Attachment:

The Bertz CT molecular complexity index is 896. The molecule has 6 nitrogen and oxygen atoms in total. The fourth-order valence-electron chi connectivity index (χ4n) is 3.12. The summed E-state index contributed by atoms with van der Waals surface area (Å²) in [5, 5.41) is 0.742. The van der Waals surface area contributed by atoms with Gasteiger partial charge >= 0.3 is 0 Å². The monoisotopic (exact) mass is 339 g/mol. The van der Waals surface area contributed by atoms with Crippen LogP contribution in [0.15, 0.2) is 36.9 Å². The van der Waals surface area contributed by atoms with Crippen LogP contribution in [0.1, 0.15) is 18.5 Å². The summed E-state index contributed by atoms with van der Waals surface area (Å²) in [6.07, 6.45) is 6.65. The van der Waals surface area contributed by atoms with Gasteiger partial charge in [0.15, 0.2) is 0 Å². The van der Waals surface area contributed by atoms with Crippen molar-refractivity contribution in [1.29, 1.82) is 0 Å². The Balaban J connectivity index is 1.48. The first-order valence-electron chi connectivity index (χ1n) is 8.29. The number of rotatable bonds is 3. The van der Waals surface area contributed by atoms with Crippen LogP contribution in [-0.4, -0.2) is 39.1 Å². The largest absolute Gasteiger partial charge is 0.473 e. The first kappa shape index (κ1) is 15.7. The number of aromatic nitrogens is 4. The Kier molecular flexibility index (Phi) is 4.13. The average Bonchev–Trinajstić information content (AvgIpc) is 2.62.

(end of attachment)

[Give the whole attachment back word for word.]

The Bertz CT molecular complexity index is 896. The molecule has 6 nitrogen and oxygen atoms in total. The fourth-order valence-electron chi connectivity index (χ4n) is 3.12. The summed E-state index contributed by atoms with van der Waals surface area (Å²) in [5, 5.41) is 0.742. The van der Waals surface area contributed by atoms with Gasteiger partial charge >= 0.3 is 0 Å². The monoisotopic (exact) mass is 339 g/mol. The van der Waals surface area contributed by atoms with Crippen LogP contribution in [0.15, 0.2) is 36.9 Å². The van der Waals surface area contributed by atoms with Crippen LogP contribution in [0.1, 0.15) is 18.5 Å². The summed E-state index contributed by atoms with van der Waals surface area (Å²) in [6.07, 6.45) is 6.65. The van der Waals surface area contributed by atoms with Gasteiger partial charge in [0.15, 0.2) is 0 Å². The van der Waals surface area contributed by atoms with Crippen molar-refractivity contribution in [1.29, 1.82) is 0 Å². The Balaban J connectivity index is 1.48. The first-order valence-electron chi connectivity index (χ1n) is 8.29. The number of rotatable bonds is 3. The van der Waals surface area contributed by atoms with Crippen LogP contribution in [-0.4, -0.2) is 39.1 Å². The largest absolute Gasteiger partial charge is 0.473 e. The first kappa shape index (κ1) is 15.7. The number of aromatic nitrogens is 4. The Kier molecular flexibility index (Phi) is 4.13. The average Bonchev–Trinajstić information content (AvgIpc) is 2.62.